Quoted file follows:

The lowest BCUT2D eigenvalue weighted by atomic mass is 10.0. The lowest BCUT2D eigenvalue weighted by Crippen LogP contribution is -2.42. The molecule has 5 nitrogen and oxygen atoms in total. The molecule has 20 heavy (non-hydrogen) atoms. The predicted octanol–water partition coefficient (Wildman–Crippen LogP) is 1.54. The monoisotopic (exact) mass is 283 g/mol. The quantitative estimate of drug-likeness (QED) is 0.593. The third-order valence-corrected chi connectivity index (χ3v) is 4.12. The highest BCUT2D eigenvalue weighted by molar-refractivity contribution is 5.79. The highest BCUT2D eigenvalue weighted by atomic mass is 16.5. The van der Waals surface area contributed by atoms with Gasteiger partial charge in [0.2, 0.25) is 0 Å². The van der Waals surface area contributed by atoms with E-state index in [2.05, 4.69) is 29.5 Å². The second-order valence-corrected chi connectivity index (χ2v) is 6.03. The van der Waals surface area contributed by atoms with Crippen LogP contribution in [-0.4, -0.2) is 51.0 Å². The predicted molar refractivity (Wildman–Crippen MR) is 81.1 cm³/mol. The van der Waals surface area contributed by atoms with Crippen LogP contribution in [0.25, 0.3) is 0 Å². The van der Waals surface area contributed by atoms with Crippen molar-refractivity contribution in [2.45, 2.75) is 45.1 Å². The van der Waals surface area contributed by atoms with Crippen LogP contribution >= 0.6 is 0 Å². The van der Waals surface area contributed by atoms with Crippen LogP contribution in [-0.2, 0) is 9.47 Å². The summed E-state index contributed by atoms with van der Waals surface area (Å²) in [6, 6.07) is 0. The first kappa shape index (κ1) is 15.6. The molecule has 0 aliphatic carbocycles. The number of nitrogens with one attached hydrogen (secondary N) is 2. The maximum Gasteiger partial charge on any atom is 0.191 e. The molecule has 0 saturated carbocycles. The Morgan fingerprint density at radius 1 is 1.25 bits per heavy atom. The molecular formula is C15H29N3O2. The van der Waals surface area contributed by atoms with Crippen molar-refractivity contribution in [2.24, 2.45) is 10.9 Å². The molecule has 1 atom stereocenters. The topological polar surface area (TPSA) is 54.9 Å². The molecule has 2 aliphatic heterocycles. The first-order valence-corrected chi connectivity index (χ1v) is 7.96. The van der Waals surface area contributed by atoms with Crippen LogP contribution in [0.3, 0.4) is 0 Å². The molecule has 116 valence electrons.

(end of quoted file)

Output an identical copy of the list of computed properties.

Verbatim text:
The lowest BCUT2D eigenvalue weighted by atomic mass is 10.0. The lowest BCUT2D eigenvalue weighted by Crippen LogP contribution is -2.42. The molecule has 5 nitrogen and oxygen atoms in total. The molecule has 20 heavy (non-hydrogen) atoms. The predicted octanol–water partition coefficient (Wildman–Crippen LogP) is 1.54. The monoisotopic (exact) mass is 283 g/mol. The quantitative estimate of drug-likeness (QED) is 0.593. The third-order valence-corrected chi connectivity index (χ3v) is 4.12. The highest BCUT2D eigenvalue weighted by molar-refractivity contribution is 5.79. The highest BCUT2D eigenvalue weighted by atomic mass is 16.5. The van der Waals surface area contributed by atoms with Gasteiger partial charge in [0.2, 0.25) is 0 Å². The van der Waals surface area contributed by atoms with E-state index in [2.05, 4.69) is 29.5 Å². The second-order valence-corrected chi connectivity index (χ2v) is 6.03. The van der Waals surface area contributed by atoms with Crippen LogP contribution in [-0.4, -0.2) is 51.0 Å². The predicted molar refractivity (Wildman–Crippen MR) is 81.1 cm³/mol. The van der Waals surface area contributed by atoms with Crippen LogP contribution in [0.25, 0.3) is 0 Å². The van der Waals surface area contributed by atoms with Crippen molar-refractivity contribution in [2.45, 2.75) is 45.1 Å². The van der Waals surface area contributed by atoms with Crippen LogP contribution >= 0.6 is 0 Å². The van der Waals surface area contributed by atoms with Crippen LogP contribution in [-0.2, 0) is 9.47 Å². The summed E-state index contributed by atoms with van der Waals surface area (Å²) in [6, 6.07) is 0. The first kappa shape index (κ1) is 15.6. The molecule has 0 aliphatic carbocycles. The number of nitrogens with one attached hydrogen (secondary N) is 2. The maximum Gasteiger partial charge on any atom is 0.191 e. The molecule has 0 saturated carbocycles. The Morgan fingerprint density at radius 1 is 1.25 bits per heavy atom. The molecular formula is C15H29N3O2. The van der Waals surface area contributed by atoms with Crippen molar-refractivity contribution in [2.24, 2.45) is 10.9 Å². The molecule has 1 atom stereocenters. The topological polar surface area (TPSA) is 54.9 Å². The molecule has 2 aliphatic heterocycles. The first-order valence-corrected chi connectivity index (χ1v) is 7.96. The van der Waals surface area contributed by atoms with Crippen LogP contribution in [0.3, 0.4) is 0 Å². The molecule has 116 valence electrons.